Zwingli, Reformation Preaching, Genealogy in Matthew and the Catholic Church

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I am currently reading this book for my NT class (one of several books, actually). We are discussing Matthew at the moment (what, you couldn’t tell?) and well, this quote caught my eye. For those of you still looking for a contemporary Catholic Theologian, you might try Brown:

The Matthean sense of the genesis or origin or advent of Jesus Christ, however, goes beyond recalling the OT; and that is why I would insist it must be preached. I am not at all the first to claim this. In thinking about the initiators of the Protestant Reformation most Roman Catholics would recall Martin Luther and John Calvin; but there was a third famous Reformer, perhaps the most radical, Ulrich Zwingli, who was based in Switzerland. While he was still a functioning Catholic priest, he became pastor of the Cathedral of Zurich. Already imbued with the growing stress on the supreme importance of Scripture, he conceived the idea of preaching on the whole NT—yes, from the first verse of Matthew to the last verse of Revelation—an idea that in a sense found ultimate acceptance in the Catholic Church after Vatican II with the three-year lectionary of readings that cover most of the NT and invite even daily homilies. Accordingly, in January 1519 Zwingli began his project by preaching on the Matthean genealogy, a homiletic challenge that would have caused most preachers then and there to retreat in despiar. But Zwingli maintained that if one understood it correctly, this genealogy contained the essential theology of the Reformation. I would be even bolder: it contains the essential theology of the Old and New Testaments that the whole Church, Orthodox, Roman Catholic, and Protestants, should proclaim. (p52-53)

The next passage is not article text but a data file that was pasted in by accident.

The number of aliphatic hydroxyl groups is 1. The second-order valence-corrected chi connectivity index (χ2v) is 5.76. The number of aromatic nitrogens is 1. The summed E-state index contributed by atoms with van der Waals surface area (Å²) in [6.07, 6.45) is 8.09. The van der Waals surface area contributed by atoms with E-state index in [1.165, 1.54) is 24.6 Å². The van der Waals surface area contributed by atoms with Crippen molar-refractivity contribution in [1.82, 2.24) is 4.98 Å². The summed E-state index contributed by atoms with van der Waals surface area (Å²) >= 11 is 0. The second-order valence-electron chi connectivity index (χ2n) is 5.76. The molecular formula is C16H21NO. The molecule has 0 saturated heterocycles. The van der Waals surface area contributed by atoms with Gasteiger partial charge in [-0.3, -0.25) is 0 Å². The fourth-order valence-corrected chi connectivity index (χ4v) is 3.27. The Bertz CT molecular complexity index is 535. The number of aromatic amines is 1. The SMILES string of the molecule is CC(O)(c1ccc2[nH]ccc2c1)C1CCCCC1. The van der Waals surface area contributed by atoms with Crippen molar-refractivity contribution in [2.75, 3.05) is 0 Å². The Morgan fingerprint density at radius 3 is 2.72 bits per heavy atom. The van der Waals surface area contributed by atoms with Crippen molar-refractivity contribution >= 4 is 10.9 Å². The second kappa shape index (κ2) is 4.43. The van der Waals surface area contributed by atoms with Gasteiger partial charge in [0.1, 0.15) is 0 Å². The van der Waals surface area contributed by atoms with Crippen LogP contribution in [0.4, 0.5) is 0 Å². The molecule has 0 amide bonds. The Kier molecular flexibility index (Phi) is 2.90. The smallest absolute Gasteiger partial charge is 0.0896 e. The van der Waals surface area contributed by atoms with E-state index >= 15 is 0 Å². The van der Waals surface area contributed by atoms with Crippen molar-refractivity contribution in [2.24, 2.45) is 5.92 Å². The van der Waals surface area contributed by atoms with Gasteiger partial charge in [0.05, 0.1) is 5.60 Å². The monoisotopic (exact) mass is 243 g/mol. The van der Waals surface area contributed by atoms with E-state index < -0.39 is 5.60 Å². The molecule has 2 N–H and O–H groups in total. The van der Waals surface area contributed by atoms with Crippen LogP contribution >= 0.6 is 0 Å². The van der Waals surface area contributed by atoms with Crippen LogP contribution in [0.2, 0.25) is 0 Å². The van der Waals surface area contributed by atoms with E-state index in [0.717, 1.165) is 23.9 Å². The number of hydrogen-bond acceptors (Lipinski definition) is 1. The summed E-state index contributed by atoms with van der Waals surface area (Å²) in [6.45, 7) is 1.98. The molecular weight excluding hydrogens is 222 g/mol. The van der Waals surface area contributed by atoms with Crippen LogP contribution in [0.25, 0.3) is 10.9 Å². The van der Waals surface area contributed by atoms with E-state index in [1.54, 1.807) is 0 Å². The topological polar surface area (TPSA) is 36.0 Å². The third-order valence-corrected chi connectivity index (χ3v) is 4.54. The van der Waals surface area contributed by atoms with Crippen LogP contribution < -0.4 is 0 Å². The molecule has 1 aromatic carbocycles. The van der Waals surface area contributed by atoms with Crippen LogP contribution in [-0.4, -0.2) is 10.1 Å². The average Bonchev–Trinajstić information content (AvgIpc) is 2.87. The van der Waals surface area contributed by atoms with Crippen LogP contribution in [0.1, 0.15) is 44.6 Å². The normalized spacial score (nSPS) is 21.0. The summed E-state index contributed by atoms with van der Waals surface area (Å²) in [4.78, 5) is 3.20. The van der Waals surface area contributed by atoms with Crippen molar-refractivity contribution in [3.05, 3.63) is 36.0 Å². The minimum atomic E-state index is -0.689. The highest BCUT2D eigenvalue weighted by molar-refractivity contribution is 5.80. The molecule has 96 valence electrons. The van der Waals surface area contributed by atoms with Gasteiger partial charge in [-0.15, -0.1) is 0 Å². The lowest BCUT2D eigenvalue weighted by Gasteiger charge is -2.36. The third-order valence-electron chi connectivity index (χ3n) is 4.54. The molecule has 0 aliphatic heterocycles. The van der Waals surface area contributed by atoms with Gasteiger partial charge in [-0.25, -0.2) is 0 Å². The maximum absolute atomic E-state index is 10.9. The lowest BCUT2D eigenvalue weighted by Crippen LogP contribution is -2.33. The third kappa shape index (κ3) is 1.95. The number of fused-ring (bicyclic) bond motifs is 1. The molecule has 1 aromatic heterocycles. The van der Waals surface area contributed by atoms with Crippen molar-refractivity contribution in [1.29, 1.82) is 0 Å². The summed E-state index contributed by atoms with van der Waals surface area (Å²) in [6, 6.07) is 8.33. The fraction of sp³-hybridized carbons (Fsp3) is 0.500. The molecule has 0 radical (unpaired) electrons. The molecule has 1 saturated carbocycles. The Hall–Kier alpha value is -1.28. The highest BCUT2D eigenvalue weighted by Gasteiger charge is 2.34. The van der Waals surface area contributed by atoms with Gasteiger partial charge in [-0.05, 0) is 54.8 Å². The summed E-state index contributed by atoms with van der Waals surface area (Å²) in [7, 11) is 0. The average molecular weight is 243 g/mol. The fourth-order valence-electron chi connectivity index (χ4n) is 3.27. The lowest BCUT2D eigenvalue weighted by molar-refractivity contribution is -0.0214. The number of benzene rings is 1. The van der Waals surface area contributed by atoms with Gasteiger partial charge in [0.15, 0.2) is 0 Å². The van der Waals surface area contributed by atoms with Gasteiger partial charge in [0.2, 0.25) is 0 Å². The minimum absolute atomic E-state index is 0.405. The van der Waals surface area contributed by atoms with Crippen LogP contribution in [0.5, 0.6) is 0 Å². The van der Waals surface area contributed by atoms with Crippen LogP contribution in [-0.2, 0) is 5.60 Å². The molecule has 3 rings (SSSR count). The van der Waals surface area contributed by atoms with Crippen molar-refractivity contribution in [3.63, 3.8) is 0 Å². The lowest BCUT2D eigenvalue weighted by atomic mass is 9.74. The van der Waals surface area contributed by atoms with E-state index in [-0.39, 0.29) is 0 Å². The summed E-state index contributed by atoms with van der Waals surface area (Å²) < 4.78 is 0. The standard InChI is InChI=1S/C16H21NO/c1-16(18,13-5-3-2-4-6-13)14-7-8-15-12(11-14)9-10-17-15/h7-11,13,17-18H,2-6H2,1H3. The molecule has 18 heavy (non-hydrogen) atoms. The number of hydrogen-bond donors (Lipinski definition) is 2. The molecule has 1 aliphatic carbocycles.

Post By Joel L. Watts (10,125 Posts)

Joel L. Watts holds a Masters of Arts from United Theological Seminary with a focus in literary and rhetorical criticism of the New Testament. He is currently a Ph.D. student at the University of the Free State, analyzing Paul’s model of atonement in Galatians. He is the author of Mimetic Criticism of the Gospel of Mark: Introduction and Commentary (Wipf and Stock, 2013), a co-editor and contributor to From Fear to Faith: Stories of Hitting Spiritual Walls (Energion, 2013), and Praying in God's Theater, Meditations on the Book of Revelation (Wipf and Stock, 2014).

Website: → Unsettled Christianity

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One thought on “Zwingli, Reformation Preaching, Genealogy in Matthew and the Catholic Church

  1. brown is quite right. on all counts. i’m glad you’re reading that book. it will be of great benefit to you. brown was a fantastic and still pious scholar.

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